[On] day 2 of the trial of Eduardo Williams there were two jurors freely talking about the case. They had already found him guilty of the offense. They said it was a waste of time and money. And it was an act. They did not follow the judge's directions.
[Two women jurors] discussed the case after being sworn by the judge. When Mr. Williams was first seen by the jury he was unshaven and rough looking. After he was shaven, the two women [jurors] said he, Mr. Williams, is just trying to look innocent.
The two women did not want to be on the jury and stated that the trial was a waste of time and money. This was said before the state ever finished putting on their case. The atmosphere of the jury was that Mr. Williams was guilty before the defense ever put on their case.
Id. at 1105–06.
Here, the alternate juror allegedly stated to Ms. Horn that he was “not going to tell [her] that we didn't talk during lunches and breaks; you know we did”, and “that [the defendant was] going to have a hard time convincing a couple of the jurors that she's not guilty.” These facts demonstrate that, as in Gray, Ramirez, and Williams, at least two jurors allegedly talked about the defendant's case before the case was submitted to the jury, in violation of the trial court's instruction, and at least two jurors were allegedly disposed to find the defendant guilty, even before the jury deliberated. Accordingly, the trial court abused its discretion in denying the defendant's motion to interview the alternate juror; therefore, we reverse that ruling and remand for reconsideration of the defendant's motion.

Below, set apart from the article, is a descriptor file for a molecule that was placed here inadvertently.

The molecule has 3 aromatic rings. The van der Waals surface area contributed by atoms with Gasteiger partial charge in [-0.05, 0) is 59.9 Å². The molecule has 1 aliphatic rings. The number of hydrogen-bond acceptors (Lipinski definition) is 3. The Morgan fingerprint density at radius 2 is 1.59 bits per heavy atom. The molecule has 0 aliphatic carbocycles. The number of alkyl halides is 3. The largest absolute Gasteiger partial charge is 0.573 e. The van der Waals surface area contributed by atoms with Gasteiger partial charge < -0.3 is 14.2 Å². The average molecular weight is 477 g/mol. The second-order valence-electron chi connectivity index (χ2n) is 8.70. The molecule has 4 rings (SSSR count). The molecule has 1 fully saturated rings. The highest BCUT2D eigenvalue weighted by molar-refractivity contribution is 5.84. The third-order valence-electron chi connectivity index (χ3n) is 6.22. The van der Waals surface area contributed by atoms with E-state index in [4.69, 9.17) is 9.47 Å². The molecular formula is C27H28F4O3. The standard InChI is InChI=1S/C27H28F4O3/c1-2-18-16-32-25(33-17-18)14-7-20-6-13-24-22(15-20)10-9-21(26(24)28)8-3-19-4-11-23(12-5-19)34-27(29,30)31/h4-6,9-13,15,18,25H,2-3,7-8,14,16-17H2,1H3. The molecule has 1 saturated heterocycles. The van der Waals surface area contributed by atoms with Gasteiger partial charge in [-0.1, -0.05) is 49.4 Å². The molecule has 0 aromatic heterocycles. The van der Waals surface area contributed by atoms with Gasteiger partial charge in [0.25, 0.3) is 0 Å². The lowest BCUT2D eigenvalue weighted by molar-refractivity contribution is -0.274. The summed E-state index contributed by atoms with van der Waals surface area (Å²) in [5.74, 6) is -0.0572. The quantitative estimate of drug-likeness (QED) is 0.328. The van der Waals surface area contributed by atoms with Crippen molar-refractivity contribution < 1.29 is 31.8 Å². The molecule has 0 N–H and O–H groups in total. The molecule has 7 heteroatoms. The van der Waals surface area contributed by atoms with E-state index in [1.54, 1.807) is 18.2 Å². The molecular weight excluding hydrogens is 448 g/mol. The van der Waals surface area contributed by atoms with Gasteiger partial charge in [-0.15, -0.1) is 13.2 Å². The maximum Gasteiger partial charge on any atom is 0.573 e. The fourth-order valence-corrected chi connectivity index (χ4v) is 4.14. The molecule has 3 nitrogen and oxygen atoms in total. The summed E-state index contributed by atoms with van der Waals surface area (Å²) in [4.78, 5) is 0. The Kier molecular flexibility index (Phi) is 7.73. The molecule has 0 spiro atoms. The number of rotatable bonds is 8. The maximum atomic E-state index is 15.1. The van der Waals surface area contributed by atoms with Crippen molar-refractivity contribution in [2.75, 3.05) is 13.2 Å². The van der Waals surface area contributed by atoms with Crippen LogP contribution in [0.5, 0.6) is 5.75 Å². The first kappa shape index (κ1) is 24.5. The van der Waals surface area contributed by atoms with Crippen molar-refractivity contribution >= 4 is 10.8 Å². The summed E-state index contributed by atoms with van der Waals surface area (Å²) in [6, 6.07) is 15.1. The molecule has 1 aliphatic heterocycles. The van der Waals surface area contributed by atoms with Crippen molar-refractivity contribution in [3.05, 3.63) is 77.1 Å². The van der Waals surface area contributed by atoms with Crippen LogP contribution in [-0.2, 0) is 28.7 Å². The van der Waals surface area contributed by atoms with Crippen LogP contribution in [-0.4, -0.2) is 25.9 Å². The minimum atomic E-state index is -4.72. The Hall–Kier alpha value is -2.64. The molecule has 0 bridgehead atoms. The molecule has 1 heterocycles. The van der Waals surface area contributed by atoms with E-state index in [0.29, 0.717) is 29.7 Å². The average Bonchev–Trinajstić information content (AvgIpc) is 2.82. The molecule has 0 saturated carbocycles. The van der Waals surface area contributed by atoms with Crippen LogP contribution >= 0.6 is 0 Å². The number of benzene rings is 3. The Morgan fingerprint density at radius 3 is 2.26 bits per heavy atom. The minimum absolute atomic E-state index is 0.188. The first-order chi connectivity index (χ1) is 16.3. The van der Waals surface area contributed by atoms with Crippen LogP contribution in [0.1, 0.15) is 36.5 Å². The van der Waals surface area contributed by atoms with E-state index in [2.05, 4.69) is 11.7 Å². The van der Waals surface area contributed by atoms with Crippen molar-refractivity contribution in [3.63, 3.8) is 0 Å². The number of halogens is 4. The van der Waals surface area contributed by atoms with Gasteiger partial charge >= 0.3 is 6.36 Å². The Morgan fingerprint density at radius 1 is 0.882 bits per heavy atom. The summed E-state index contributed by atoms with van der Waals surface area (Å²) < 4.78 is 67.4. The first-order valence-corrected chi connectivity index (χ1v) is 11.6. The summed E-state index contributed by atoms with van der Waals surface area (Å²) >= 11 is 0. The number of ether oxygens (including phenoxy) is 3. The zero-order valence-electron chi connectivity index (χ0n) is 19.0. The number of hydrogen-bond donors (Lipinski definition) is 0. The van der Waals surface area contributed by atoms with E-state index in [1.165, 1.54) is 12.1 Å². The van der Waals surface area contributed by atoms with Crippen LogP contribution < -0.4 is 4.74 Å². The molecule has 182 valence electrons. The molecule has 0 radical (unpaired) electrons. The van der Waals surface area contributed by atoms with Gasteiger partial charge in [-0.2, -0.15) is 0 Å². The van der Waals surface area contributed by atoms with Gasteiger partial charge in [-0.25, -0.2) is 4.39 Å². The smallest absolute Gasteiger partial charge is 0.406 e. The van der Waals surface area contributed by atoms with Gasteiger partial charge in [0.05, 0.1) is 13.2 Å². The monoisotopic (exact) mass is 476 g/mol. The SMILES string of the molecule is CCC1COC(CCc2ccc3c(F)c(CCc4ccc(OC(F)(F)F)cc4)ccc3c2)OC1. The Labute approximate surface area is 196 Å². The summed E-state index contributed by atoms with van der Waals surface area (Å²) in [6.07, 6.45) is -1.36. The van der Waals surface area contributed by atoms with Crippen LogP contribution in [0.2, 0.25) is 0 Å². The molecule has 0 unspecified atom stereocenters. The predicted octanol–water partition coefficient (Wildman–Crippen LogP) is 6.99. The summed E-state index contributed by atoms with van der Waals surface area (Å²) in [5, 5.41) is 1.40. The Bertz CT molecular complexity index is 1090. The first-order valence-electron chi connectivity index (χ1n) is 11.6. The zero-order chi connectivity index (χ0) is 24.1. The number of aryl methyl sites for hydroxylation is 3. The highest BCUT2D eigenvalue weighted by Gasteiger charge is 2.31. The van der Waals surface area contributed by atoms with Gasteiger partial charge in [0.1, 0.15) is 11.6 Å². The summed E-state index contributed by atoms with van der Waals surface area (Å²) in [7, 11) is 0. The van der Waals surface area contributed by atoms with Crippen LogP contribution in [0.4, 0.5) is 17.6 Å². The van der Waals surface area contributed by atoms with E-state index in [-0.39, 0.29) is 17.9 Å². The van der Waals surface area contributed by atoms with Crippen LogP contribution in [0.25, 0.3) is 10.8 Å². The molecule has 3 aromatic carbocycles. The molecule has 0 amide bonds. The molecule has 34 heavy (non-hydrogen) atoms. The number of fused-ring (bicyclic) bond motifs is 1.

AFFIRMED in part; REVERSED in part; and REMANDED.
1. See Fla. R.Crim. P. 3.575 (“A party who has reason to believe that the verdict may be subject to legal challenge may move the court for an order permitting an interview of a juror or jurors to so determine. The motion shall be filed within 10 days after the rendition of the verdict, unless good cause is shown for the failure to make the motion within that time. The motion shall state the name of any juror to be interviewed and the reasons that the party has to believe that the verdict may be subject to challenge. After notice and hearing, the trial judge, upon a finding that the verdict may be subject to challenge, shall enter an order permitting the interview, and setting therein a time and a place for the interview of the juror or jurors, which shall be conducted in the presence of the court and the parties. If no reason is found to believe that the verdict may be subject to challenge, the court shall enter its order denying permission to interview.”).
LAWSON, C.J. and BERGER, JJ., concur.